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November 22, 2008
Tomorrow’s Sunday Times leads on details of Alistair Darling’s planned spending cuts to boost the economy. From the article:
Cuts in Vat are to form a key plank of Gordon Brown’s emergency economic rescue package to be unveiled tomorrow… A 2.5% Vat cut would cost £12.5 billion a year, making it by far the biggest element of Brown’s £15 billion-plus “fiscal stimulus”.
But it’s further down the article that the bigger story could lie.
Officials are drawing up plans for a sale of government assets including the Met Office, the Ordnance Survey and thousands of acres of Forestry Commission land.
It’s strange that this green-light for new privatisation is given no further comment in the article. Not only is it a change of tune for New Labour, but the choice of government agencies in the firing line is bizarre. The sale of all three would constitute minimal short-term gain in return for extraordinary long-term pain.
Firstly, with the Met Office. Selling off this public service (for never was the term more apt than in predicting the country’s weather) is bound to lead to a rush to commercialise forecasting. Don’t worry about the BBC having to pay more for weather data, that’s irrelevant in the grand scheme of things. If the Met Office is put in private hands, it’s sure to lead to big price increases for farmers, fishermen and aircraft pilots, all of whom rely on weather forecasting much more detailed than you find in a TV bulletin.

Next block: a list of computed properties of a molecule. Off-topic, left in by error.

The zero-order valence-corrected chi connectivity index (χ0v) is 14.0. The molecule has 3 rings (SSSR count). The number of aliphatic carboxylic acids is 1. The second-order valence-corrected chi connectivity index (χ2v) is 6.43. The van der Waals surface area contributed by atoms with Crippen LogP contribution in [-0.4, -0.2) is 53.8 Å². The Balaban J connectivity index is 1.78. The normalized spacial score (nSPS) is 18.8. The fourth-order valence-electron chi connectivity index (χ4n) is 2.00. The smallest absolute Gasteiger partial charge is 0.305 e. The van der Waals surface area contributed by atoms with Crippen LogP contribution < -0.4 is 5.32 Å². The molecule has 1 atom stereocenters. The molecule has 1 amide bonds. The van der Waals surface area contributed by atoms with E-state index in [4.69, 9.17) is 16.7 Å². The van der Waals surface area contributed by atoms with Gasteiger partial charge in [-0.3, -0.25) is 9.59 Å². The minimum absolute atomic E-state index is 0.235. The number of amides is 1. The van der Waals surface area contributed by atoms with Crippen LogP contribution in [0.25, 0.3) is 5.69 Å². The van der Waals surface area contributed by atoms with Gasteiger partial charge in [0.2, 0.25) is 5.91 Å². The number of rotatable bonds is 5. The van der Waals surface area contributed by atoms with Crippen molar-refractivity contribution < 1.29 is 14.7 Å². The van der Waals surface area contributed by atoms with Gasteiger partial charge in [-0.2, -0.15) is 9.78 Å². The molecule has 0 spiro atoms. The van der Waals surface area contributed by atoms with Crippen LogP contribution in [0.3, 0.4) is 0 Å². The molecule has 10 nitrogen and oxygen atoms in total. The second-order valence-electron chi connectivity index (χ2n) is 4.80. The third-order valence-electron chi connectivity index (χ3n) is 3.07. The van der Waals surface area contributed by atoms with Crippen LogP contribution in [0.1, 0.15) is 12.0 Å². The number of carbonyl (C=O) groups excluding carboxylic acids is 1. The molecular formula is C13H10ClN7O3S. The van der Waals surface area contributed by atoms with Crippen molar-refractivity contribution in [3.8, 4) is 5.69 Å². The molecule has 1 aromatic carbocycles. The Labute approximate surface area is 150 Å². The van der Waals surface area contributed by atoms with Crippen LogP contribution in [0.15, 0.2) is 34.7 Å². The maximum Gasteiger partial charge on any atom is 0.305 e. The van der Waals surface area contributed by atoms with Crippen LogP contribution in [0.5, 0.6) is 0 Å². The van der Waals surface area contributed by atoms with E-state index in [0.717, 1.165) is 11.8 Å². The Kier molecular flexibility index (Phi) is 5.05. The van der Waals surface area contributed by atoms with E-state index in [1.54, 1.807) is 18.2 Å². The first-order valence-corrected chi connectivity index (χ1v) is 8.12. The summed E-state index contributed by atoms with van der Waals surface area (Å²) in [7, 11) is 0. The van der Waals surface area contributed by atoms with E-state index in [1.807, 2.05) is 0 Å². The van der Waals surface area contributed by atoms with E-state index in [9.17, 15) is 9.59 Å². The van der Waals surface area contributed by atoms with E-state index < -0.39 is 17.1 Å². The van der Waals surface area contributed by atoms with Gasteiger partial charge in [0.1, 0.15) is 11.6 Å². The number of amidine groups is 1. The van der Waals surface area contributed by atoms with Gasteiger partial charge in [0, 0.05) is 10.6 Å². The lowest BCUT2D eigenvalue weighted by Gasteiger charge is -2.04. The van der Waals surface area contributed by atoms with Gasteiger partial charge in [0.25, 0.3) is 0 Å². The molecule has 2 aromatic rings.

Secondly, Ordnance Survey. OS already behaves like a commercial company in many ways, demanding licence fees for almost any map of Britain. They’re currently in a scrap with Google over Google Maps, and this week tried to tell the Home Secretary what she could and couldn’t do. The Register has been pushing for the government to make OS’s data more freely available. A key point they make is:
The government argues that businesses and individuals who use the data should contribute to the cost of collecting it. The counter-argument is damning: Ordnance Survey makes a profit for the Treasury, but locking down its maps suffocates a potential boom in Geographic Information Services and other businesses, that would funnel much more back into the economy.
The government should be using Ordnance Survey as a tool to unlock some new economic potential (see this brilliant idea as just one use of the data that relies on it being cheap), not as part of a short-term fire sale.
Thirdly and finally, Forestry Commission land. If this isn’t a shortsighted idea, I don’t know what is. Selling it off for commercial gain means only one thing – the environment won’t be the main concern any more. We’re unlikely to see the land stripped for palm oil but any commercial use will conflict with the current limits on what Forestry Commission land can be used for.
The article has the whiff of being leaked by a naive junior government minister who hasn’t thought any of these things through yet.
Let’s hope the rest of Monday’s pre-budget report isn’t so half-baked.